I spent an hour outside a membership meeting at Oakland Technical High School this evening, talking with teachers about the labor dispute — and the big vote on a proposal that would authorize union leaders to call further actions, including a strike.
(An amendment to tonight’s proposal requires an indefinite strike to be approved by a majority of the union representatives at each school, in addition to the union’s 15-member executive board. Tonight’s vote tally should be available by late afternoon/early evening tomorrow.)
Here’s what they told me:
Kiernan Rok, a fourth-year special education teacher at Edna Brewer Middle School, said he and others at the meeting thought the union should “build on last Thursday,” the one-day strike. A longer-term strike would be a last resort, he said, but he is willing to do his part to secure a better contract. He said he had a meeting this morning with an instructional coach, an outside contractor; given the district’s financial constraints, he feels the district should rely more heavily on (and pay) experienced teachers. “There’s a lot of knowledge in this district; there’s a lot of experience.”
Emily Macy, a teacher at Oakland High who’s been in the district for almost two years, says she feels an attack on public education at the local, state and national level that’s resulting in an erosion of public services. She says she felt a great sense of unity during Thursday’s strike, and not just among teachers. As for the contract: “The money is OK. For me, I worry more about class sizes and the adult education program.”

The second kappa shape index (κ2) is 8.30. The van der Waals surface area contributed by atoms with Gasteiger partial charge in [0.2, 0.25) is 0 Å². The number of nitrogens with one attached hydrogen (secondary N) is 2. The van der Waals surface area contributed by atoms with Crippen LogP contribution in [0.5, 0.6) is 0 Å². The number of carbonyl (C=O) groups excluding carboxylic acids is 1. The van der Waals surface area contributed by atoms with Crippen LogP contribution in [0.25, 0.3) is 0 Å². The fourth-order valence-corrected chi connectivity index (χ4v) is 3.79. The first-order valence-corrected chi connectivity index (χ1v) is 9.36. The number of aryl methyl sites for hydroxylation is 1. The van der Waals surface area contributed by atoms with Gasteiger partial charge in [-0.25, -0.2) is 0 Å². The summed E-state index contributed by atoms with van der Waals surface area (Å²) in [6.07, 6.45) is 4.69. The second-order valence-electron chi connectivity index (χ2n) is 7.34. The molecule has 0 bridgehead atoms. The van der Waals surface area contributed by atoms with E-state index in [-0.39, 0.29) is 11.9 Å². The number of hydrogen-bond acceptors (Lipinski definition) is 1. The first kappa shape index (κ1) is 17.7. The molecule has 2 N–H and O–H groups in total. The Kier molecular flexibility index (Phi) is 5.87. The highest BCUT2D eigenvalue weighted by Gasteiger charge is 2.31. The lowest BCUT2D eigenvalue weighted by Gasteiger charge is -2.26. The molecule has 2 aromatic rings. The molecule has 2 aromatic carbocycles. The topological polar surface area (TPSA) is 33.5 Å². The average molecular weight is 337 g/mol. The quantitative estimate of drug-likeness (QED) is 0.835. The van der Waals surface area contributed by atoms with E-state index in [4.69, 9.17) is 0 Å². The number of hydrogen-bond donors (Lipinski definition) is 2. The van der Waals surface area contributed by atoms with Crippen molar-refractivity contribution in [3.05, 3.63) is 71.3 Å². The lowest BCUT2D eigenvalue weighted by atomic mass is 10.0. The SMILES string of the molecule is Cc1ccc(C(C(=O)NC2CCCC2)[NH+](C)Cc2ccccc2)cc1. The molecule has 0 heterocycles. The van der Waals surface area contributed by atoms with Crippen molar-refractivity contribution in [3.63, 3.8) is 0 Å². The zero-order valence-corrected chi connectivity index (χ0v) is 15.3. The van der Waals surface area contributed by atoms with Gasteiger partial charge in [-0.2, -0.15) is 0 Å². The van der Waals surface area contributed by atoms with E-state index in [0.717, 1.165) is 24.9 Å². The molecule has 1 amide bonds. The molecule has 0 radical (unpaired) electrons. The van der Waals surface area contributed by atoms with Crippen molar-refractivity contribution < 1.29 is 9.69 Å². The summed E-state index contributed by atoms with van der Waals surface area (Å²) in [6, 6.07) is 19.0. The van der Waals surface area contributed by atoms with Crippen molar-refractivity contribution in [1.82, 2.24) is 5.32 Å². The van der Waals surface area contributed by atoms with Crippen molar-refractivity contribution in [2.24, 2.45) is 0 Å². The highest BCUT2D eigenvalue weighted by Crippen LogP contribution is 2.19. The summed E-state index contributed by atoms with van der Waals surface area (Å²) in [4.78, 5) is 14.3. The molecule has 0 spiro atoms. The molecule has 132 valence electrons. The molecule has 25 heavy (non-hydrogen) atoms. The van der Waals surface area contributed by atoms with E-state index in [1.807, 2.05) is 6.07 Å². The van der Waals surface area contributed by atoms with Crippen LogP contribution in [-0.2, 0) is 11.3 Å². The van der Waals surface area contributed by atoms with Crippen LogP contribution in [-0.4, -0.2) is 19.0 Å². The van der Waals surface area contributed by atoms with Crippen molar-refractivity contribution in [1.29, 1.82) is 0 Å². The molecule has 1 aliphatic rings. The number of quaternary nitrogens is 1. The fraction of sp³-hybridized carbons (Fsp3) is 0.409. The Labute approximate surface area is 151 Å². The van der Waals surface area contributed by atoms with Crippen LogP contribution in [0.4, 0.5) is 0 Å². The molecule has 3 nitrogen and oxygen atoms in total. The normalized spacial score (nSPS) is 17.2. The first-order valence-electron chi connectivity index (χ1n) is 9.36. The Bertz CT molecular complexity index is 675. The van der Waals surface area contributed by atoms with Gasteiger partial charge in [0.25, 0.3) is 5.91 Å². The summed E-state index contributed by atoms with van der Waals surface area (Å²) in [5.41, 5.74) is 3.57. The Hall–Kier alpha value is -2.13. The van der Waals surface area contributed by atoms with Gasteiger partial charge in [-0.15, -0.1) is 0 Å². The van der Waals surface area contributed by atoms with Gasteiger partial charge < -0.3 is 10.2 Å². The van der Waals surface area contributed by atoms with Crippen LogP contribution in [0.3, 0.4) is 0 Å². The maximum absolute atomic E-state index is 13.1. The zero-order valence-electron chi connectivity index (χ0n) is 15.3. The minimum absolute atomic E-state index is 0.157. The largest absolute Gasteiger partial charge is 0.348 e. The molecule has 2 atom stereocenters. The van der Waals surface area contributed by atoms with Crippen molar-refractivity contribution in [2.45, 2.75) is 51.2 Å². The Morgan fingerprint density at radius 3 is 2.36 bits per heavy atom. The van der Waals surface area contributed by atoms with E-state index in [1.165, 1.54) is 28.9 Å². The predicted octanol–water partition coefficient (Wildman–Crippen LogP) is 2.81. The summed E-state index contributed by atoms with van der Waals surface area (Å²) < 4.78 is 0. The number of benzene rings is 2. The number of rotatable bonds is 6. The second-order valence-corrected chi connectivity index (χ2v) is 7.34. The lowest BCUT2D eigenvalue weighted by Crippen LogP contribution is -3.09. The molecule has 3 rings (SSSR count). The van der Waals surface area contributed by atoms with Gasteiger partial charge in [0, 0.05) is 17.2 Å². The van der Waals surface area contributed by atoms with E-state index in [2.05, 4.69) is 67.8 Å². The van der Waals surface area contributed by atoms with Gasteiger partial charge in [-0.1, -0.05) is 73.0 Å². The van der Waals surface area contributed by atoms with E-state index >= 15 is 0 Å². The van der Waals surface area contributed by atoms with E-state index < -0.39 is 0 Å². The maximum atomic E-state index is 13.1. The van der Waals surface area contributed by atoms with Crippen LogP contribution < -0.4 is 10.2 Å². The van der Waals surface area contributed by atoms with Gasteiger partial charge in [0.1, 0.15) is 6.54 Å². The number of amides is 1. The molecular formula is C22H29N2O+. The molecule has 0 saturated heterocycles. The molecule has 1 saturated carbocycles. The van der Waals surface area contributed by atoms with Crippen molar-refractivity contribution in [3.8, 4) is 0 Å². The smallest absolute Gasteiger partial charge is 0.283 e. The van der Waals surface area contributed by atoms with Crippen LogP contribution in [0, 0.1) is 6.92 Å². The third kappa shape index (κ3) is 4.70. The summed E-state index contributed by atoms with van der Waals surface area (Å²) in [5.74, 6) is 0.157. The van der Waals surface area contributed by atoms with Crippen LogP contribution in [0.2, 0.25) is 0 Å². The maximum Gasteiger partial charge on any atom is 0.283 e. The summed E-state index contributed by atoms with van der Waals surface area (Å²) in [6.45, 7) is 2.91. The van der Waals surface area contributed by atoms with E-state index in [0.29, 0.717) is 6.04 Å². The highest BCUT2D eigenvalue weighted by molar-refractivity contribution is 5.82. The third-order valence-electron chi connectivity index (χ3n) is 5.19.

Tom Reinhardt, from Oakland High (two years in OUSD), said he supports the union. He also said “there’s a lot of fear” about how a strike will affect the community — and how it will be perceived during an economic recession when so many are out of work. “It doesn’t look really great for the teachers to be out here asking for more money,” he said.
Connie Branson, a veteran teacher from Lincoln Elementary School, has lived through “every strike since 1985.” She said she’s not so worried about her own paycheck — she’s close to retirement — but about “our young teachers” and the importance of keeping them in the district. She’s also concerned about the district’s enormous debt, which she considers — in part — to be a legacy of state administration. “I have a great deal of respect and admiration for Tony Smith, and I am concerned about what happened before he came,” she said.
Manuel Herrera, a third-year teacher at Learning Without Limits, a small elementary school in East Oakland, reflected on the unity he experienced at his school at last Thursday’s strike. “It was a powerful day for me,” he said. He added, “One day was powerful; many days could go either way. … I support the union, and I support my teachers, but I want to make sure we make the best decision for our kids, and at this point I don’t know what that is. … It’s a struggle, and it’s really pulling me away from the classroom.
Malana Willis, another third-year teacher at Learning Without Limits, said she was also unsure of the best way forward. Districts throughout California are struggling with declining state revenues, she said. “I would like to see all of the teachers in the state really rally around that. … It’s pulling from nothing. The district doesn’t have a lot of money to begin with. … I just want to do what’s most effective.”
Do you think an indefinite strike will come to pass? Would you support it? For those who were around (as teachers, students or community members) the 1996 strike: What was it like? What did you learn from that experience?